For further information on the CATSINaM 13th National Conference & AGM please contact:

Chrystine Stuart


PO Box 1033, Canberra ACT 2601

0427 896 446


NACCHO scholarship alert:Aboriginal Medical Service Professional Development scholarships now open: closes 19 April 2013

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The Aboriginal Medical Service Professional Development scholarships opened on 4 March 2013 and will close 19 April 2013.

 The scholarships are an Australian Government initiative; distributed under the Nursing and Allied Health Scholarship and Support Scheme (NAHSSS), to facilitate continuing professional development (CPD) and to encourage the pursuit of a health career in both rural and metropolitan areas.

 The professional development scholarship is aimed to support nurses and midwives working in an Aboriginal Medical Service.

The scholarships are available for either CPD or postgraduate study and successful applicants may receive up to $15,000 for activities undertaken in the period 1 January 2013 to 31 December 2013.

 The Australian College of Nursing’s (ACN) Chief Executive Officer, Adjunct Professor Debra Thoms is committed to continuing to support the Department of Health and Ageing’s Scholarship Scheme for nurses and midwives and to promote educational opportunities to nurses across Australia.

 “It is encouraging to see the Government’s support of Australian nurse’s careers and ongoing development. These scholarships help to promote nursing as a career within Australia and particularly in Indigenous communities. Scholarships provide nurses with the security they need to further their careers,” Professor Thoms said.

 NAHSSS scholarships are open to Australian citizens whose registration with the Nursing and Midwifery Board of Australia is current as an enrolled nurse, a registered nurse or registered midwife. Applicants must be working in a clinical setting.

 For more information on this, or other NAHSSS scholarships, visit



Contact – NAHSSS Scholarships Team
Phone – 1 800 117 262

NACCHO political alert: Federal Government to establish Chief Allied Health Officer


Minister for Health, Tanya Plibersek, has announced that the Government would establish the Commonwealth’s first Chief Allied Health Officer to support the work of thousands of important health professionals.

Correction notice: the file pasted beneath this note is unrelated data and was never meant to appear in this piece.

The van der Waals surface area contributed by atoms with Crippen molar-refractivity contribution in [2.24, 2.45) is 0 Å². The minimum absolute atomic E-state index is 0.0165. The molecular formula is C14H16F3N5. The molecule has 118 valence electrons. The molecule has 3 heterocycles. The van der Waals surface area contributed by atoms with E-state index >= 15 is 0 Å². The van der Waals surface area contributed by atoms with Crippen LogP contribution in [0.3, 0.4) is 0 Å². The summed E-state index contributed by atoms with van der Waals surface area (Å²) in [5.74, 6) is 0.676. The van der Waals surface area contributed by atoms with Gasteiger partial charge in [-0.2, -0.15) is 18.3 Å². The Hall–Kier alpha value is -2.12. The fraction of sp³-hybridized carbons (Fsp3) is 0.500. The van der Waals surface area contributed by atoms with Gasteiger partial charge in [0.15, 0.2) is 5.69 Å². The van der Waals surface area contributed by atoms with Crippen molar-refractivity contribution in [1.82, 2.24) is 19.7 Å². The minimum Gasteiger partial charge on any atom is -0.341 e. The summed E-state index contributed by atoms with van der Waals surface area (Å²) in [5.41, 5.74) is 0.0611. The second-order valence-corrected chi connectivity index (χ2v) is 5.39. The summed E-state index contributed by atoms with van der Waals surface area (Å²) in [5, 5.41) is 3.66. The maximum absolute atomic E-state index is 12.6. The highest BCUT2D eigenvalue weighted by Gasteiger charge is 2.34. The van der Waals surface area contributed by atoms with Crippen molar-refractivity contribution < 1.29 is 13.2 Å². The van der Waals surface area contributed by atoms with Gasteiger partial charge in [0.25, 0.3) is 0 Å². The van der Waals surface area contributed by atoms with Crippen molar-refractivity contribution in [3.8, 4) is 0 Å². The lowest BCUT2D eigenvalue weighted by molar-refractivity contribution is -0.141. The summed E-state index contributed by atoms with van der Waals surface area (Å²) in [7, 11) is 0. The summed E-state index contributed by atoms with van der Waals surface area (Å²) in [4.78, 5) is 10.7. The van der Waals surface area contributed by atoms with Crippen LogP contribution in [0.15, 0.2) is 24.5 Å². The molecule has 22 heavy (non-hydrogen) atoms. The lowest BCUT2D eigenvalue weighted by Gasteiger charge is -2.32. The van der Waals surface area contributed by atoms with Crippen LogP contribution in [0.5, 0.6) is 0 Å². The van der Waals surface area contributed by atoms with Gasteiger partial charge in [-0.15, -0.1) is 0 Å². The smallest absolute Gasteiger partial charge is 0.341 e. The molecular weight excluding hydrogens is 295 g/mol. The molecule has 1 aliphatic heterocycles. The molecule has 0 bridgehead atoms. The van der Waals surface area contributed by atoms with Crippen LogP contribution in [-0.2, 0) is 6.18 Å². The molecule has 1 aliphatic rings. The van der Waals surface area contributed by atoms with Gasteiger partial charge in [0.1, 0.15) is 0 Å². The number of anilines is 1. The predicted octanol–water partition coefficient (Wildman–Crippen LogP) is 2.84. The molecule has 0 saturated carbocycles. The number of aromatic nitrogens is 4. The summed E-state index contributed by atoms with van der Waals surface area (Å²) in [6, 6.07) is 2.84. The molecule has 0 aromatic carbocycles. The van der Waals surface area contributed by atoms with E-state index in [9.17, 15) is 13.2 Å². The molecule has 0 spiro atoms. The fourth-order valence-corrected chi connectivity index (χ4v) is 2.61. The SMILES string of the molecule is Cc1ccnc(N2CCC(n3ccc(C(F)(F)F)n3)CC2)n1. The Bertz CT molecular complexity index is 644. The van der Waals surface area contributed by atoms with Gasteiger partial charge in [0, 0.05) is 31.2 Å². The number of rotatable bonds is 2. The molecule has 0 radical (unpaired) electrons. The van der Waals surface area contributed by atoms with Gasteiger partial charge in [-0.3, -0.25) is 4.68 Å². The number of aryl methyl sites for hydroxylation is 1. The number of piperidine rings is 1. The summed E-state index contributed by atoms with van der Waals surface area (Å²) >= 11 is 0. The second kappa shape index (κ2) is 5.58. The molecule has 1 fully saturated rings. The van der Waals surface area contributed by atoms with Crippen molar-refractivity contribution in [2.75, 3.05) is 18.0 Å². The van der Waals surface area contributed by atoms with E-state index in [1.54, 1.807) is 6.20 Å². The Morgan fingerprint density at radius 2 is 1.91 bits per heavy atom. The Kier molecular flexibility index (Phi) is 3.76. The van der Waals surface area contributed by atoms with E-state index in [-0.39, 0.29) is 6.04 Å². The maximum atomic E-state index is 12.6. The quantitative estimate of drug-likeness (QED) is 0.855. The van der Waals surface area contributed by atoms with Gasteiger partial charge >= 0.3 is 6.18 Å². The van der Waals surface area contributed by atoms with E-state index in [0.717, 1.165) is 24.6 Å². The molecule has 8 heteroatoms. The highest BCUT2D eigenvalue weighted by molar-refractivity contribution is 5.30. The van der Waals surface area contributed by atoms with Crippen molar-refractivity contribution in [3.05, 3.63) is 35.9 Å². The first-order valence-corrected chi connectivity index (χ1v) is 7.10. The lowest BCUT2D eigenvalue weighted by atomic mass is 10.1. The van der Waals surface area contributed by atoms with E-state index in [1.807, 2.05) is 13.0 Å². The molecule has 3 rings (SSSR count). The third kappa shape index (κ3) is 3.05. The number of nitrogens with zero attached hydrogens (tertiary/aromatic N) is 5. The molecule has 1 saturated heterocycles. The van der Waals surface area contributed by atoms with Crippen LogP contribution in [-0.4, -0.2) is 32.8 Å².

“Allied health professionals make up about 20 per cent of the health workforce in Australia, providing vital services to patients and the establishment of a Chief Allied Health Officer will further strengthen and support their work,” said Ms Plibersek.


“They play a key role in patient care, especially for people with chronic and complex conditions, and the services that they provide are becoming increasingly important with an ageing population.

“The Government recognises the work that allied health professionals do and the Chief Allied Health Officer will provide advice on how best to strengthen their role,” said Ms Plibersek.

The establishment of a Chief Allied Health Officer also responds to a recommendation of the Senate Community Affairs References Committee, following its inquiry into the factors affecting the supply of health services and medical professionals in rural areas.

The committee found that allied health professionals face additional challenges in delivering services to regional, rural and remote Australia.

While the Chief Allied Health Officer will have improving the delivery of allied health services in the bush as a key focus, all Australians will benefit from well integrated medical, nursing and allied health care services.

Medicare Locals also provide important new opportunities for allied health services to be more effective and more accessible in local communities across Australia.

The Minister has congratulated Allied Health Professions Australia (AHPA), Services for Australian Rural and Remote Allied Health (SARRAH) and Indigenous Allied Health Australia (IAHA) on their commitment to advancing allied health care and supporting allied health students and practitioners across Australia.